The Democratic National Convention failed. They failed to meet the racialized challenges of a modern presidential election. They had too much faith in White voters, took voters of color for granted, and it cost them the election. And it started early with the backing of Hillary Clinton at all. Clinton's credentials aside (she is certainly qualified to govern the U.S. imperialist state), elections are not necessarily won on credentials, but rather are on feelings and emotions, and Clinton was unprepared to generate the emotional fervor necessary to defeat an opponent like Donald Trump.
Clinton was a candidate for White people: a staunchly moderate political pragmatist who the Democrats thought could help them win the votes of White moderates. Couple those White moderates with the momentum Barack Obama initiated among voters of color in 2008 and 2012, and the Democrats felt that Hillary could safely secure a victory, particularly against a candidate like Donald Trump, whose antics would alienate college educated White voters. They could not have been more wrong. Clinton and the Democrats didn't engage honestly with Whiteness and the racial facts of the election. The percentage of White people voting for the modern Democratic party peaked at 44 percent in 1996 after the party's neoliberal turn–after getting destroyed in the pre-Clinton elections. Since 1996, the percentage of White people voting Democrat has slowly declined each presidential election, dropping to 39 percent for Barack Obama in 2012. Hillary Clinton only won 37 percent of the White vote.
That 37 percent (the lowest of a Democratic candidate since the 1980s) and Trump's victory represent a shift in how elections must be run if Democrats are to reclaim the presidency. Barack Obama proved in 2008 and 2012 that the Democrats could win without winning the White vote. Indeed, it didn't even have to be close.
The Republican candidate won White people by 12 percentage points in 2008 and 20 percentage points in 2012, similar margins to the two previous Democratic candidates who lost to George W. Bush. The difference for Obama was that he was able to garner record voter turnout numbers among people of color, particularly black people, to compensate for the gap in White votes. This prompted Republicans to reconcile themselves with the fact that maybe they couldn't win with only White votes, that maybe they needed to broaden their appeals to voters of color. Trump just proved that they can win with Whites dominating the votes, particularly if the Democrats can't field a candidate that can galvanize voters of color. Hillary Clinton was not that candidate.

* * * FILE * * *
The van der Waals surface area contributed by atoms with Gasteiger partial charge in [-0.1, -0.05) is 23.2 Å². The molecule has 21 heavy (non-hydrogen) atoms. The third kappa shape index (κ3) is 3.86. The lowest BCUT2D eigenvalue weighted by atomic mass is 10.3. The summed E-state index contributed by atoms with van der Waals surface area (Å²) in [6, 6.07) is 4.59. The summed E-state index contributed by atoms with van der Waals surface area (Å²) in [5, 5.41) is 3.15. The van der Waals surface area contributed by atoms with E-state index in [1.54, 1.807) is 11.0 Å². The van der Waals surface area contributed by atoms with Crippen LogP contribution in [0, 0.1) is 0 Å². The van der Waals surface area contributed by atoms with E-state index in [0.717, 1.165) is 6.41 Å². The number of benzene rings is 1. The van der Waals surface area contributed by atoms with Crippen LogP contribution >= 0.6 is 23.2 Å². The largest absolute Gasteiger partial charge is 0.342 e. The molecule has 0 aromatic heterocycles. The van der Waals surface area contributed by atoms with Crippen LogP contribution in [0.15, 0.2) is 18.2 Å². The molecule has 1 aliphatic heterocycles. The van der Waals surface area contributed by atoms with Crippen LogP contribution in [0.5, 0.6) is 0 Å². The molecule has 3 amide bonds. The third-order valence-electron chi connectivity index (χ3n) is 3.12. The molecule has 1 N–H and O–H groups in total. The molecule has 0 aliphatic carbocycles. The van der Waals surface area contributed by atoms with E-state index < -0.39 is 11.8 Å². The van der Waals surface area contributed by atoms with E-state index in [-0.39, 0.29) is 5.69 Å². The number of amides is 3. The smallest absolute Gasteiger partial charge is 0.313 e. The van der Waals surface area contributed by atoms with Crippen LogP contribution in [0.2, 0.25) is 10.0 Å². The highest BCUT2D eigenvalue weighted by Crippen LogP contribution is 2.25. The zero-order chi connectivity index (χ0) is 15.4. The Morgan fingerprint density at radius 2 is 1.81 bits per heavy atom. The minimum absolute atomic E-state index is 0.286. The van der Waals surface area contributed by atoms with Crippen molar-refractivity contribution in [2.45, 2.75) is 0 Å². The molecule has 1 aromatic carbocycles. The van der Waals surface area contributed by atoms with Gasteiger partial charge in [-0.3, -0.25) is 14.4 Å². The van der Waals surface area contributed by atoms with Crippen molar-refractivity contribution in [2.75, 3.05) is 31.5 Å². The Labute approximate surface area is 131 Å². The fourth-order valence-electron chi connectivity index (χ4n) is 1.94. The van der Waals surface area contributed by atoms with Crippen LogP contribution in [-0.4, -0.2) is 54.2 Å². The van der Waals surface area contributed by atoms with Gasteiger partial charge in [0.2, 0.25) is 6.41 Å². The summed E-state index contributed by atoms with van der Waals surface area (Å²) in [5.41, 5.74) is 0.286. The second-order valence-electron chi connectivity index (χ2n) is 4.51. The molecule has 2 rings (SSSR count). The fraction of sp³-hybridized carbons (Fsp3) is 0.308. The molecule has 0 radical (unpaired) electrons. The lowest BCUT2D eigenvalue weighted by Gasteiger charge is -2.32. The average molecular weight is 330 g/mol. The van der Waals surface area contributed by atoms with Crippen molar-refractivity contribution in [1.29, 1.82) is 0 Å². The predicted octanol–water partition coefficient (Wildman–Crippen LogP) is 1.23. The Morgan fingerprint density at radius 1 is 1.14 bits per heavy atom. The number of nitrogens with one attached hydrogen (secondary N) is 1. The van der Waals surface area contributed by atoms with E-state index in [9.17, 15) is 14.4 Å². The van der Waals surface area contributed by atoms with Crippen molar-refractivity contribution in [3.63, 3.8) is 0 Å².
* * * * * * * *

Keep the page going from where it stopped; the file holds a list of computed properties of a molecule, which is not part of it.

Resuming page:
Democrats neglected to acknowledge the strengthening of White people as a Republican voting bloc and expected voters of color to continue to turn out like they did for Barack Obama. With that in mind, the Clinton campaign relied heavily on the idea that they could steal White moderates from Trump and failed to engage sincerely with the needs of communities of color–the party's attempts at the latter revolved around cheap tricks like doing popular dances, garnering celebrity endorsements, and projecting disgusting condescension.
It didn't work. Hillary earned an abysmal percentage of the White vote and was unable to make up the difference with the votes of people of color like Barack Obama. Ultimately, we also have to question whether Hillary Clinton, who, regardless of the reason, had terrible approval ratings from the beginning. In the future, Democrats have to expect Republicans to double-down on Trump's "White is right" strategy and realize that White people are moving away from their party. If they expect to win presidential elections, they must present candidates that excite the voters of color who will ultimately win them the election.